Driving drunk is dangerous, and our state legislators have rightly enacted stringent laws to punish those who engage in such reckless behavior. What is less scrutinized is drowsy driving. And yet, as a recent study by the AAA Foundation for Traffic Safety points out, driving while tired is no different from getting behind the wheel after several drinks. In fact, you may be surprised to learn how even just an hour less of sleep in a night can affect your driving ability.
It’s an issue that warrants closer attention because while you will rarely hear people publicly brag about how wasted they were when they drove home, people actually pride themselves on being able to function on less sleep. Of course, some people don’t have much of a choice. Many folks are working two or more jobs, have new babies at home, or have other reasons why they aren’t getting the full recommended sleep time. But they – and others – need to be aware of how that affects them when they are operating heavy machinery, such as a car.
The problem is believed to be widespread. The U.S. Centers for Disease Control and Prevention reports approximately 35 percent of people get fewer than seven hours of sleep a night, and about 12 percent say they sleep five hours or less. Seven is considered the threshold for what a healthy adult needs. Furthermore, AAA reports one in five fatal crashes involves a sleep-deprived driver. This latest study analyzed information from the National Motor Vehicle Crash Causation Survey to ascertain how much one’s driving ability decreases based on varying amounts of sleep.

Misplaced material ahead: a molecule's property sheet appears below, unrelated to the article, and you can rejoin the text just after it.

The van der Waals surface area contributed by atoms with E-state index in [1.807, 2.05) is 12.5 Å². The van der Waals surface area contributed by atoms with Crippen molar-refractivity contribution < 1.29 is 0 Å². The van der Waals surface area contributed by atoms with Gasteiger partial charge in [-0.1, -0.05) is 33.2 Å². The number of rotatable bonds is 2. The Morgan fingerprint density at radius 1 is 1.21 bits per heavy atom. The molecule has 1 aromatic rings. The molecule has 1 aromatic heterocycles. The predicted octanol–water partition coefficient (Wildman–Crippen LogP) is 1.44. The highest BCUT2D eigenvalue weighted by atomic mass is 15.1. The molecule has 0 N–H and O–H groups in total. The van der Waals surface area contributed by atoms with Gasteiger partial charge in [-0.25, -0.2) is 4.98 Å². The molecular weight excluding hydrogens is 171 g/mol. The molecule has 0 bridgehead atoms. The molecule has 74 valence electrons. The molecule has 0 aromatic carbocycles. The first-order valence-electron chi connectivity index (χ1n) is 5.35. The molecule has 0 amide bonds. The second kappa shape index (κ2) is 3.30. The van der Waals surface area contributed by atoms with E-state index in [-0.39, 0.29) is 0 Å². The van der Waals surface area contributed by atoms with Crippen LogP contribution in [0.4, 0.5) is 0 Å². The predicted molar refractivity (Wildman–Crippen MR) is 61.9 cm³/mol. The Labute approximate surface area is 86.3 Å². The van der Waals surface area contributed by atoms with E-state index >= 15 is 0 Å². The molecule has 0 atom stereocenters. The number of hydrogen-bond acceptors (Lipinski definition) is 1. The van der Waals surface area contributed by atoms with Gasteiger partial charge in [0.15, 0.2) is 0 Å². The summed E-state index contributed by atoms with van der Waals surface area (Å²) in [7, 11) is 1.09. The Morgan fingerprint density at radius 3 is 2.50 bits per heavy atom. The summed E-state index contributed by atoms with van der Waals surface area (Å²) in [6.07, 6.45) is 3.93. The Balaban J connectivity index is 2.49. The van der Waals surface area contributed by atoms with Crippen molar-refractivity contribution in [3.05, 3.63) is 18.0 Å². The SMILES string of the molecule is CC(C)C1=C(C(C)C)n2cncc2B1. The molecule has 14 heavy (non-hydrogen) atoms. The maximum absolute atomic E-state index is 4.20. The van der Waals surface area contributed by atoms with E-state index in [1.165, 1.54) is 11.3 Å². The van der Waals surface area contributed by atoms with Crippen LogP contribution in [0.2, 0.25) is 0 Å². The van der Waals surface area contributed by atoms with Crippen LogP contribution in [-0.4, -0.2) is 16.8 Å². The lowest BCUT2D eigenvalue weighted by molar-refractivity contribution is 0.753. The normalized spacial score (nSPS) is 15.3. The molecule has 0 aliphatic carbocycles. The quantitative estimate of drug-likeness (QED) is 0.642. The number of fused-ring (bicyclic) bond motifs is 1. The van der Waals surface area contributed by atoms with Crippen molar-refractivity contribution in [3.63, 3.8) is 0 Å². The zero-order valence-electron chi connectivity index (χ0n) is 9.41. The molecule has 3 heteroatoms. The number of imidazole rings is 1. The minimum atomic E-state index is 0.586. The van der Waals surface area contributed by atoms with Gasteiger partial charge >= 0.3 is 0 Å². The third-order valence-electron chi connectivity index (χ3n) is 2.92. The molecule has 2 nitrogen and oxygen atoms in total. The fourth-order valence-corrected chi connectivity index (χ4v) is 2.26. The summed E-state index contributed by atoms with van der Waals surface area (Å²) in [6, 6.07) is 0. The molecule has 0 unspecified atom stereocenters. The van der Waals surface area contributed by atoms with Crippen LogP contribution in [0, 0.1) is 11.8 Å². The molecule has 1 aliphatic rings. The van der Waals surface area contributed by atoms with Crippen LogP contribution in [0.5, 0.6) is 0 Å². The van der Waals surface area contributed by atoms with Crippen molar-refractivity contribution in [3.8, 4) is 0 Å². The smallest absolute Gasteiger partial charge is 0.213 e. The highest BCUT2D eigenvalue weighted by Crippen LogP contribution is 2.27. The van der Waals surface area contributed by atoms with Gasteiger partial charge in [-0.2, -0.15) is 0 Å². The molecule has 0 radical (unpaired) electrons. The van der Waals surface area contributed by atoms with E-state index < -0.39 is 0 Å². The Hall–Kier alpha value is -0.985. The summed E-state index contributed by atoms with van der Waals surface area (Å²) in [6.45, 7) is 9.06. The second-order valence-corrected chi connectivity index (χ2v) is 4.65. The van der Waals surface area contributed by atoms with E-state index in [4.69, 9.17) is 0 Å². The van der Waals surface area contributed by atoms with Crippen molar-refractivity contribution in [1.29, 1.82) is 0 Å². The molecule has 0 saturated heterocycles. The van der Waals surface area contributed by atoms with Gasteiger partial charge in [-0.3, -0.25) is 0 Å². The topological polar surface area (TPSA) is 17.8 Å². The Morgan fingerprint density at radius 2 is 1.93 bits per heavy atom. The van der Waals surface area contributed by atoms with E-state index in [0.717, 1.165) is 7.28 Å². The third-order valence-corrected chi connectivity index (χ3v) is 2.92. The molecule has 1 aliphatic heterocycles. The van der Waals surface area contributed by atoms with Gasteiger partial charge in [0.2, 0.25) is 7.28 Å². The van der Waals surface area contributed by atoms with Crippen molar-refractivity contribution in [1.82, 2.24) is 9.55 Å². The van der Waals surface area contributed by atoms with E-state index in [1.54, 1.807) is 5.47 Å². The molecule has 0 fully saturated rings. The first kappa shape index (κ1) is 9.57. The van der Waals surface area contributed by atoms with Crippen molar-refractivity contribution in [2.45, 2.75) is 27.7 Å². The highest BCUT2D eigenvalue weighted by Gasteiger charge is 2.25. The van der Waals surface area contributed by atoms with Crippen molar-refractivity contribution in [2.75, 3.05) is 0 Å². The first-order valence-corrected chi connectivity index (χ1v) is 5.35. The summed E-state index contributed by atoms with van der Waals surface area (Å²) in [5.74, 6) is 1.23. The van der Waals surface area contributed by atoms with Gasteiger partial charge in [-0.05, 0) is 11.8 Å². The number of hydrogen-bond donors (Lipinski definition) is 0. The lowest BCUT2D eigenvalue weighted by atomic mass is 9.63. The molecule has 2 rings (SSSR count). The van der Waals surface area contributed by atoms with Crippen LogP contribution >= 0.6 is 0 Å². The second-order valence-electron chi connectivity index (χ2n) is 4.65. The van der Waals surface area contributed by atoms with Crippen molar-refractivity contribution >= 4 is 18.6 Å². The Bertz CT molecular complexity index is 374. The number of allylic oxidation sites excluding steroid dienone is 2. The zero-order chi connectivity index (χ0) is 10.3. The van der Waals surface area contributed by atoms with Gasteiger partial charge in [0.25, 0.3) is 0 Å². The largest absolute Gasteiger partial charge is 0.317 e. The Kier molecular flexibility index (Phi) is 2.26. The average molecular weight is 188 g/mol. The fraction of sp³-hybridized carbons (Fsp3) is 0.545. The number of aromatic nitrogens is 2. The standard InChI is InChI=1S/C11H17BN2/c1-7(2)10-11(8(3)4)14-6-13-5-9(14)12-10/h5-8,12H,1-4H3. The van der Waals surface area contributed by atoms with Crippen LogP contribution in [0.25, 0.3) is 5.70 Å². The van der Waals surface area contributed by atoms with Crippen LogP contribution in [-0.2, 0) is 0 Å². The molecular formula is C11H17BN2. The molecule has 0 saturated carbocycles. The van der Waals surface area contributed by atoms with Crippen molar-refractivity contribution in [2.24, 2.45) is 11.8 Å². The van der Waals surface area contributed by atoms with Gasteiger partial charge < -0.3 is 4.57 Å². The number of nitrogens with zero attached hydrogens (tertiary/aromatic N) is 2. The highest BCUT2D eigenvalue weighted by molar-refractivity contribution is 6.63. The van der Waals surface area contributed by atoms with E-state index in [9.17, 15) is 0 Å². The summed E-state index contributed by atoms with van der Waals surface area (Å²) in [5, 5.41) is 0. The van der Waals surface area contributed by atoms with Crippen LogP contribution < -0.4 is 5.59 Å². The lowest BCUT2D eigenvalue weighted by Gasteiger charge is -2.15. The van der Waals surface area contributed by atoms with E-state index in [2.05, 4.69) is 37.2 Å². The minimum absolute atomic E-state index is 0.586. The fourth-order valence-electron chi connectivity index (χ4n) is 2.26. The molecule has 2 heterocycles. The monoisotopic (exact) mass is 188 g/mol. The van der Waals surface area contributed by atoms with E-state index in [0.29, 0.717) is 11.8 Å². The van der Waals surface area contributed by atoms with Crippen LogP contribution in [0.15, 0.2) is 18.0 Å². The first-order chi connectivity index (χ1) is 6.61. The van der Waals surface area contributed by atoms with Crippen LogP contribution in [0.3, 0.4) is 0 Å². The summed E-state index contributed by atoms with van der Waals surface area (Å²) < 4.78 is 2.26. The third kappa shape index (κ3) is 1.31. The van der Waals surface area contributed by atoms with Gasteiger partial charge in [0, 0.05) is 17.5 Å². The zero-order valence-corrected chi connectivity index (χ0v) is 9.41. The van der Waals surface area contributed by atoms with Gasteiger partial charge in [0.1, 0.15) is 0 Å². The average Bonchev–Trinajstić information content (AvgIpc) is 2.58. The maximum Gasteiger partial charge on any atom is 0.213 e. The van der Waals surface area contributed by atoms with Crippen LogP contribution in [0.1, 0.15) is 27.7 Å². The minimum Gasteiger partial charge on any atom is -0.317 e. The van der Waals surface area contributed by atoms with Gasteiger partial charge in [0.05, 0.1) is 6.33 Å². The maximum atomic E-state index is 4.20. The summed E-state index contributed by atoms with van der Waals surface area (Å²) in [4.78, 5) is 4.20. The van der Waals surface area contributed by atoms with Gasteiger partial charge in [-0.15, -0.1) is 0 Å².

The report indicates people who slept for fewer than four hours in the last day had a crash rate that was 11.5 times higher than those who got at least seven hours of sleep. Drivers who slept for between four and five hours had a crash risk that was 4.3 percent higher. Even drivers who slept between five and seven hours had a crash risk that was between 1.3 and 1.9 percent higher.
Drivers who had two or fewer hours of sleep in the previous 24 hours, the study authors opined, are not fit to drive a motor vehicle.
To put this in context, if you got less than four hours of sleep last night, and you get behind the wheel of your vehicle, you will be taking the same risk as if you had a blood alcohol concentration of between 0.12 and 0.15 – which is nearly double the legal limit of 0.08.
What’s more, the study authors pointed out, these figures are likely gross underestimates. That’s because the data gleaned did not include auto accidents that occurred between midnight and 6 a.m. Other studies have repeatedly indicated this time frame is when a significant number of drowsy driving accidents occur. This makes sense because you have people on the road when their body’s internal clock – and all the visual signals around them – are telling them it’s time to sleep.
We see drowsy driving crashes spike especially during holiday travel, when motorists are traveling long distances, often overnight and without many breaks.
While 97 percent of drivers responded to an AAA survey indicating they believed it was unacceptable and a threat to their safety to drive while tired, almost a third openly admitted to doing just that in the previous month.
Contact the Carolina injury lawyers at the Lee Law Offices by calling 800-887-1965.
Sleep-deprived drivers have plenty in common with drunk drivers, Dec. 6, 2016, By Ashley Halsey III, The Washington Post
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Feds: School Bus Driver in Fatal Crash Took Seizure Meds, Nov. 21, 2016, Asheville Car Accident Lawyer Blog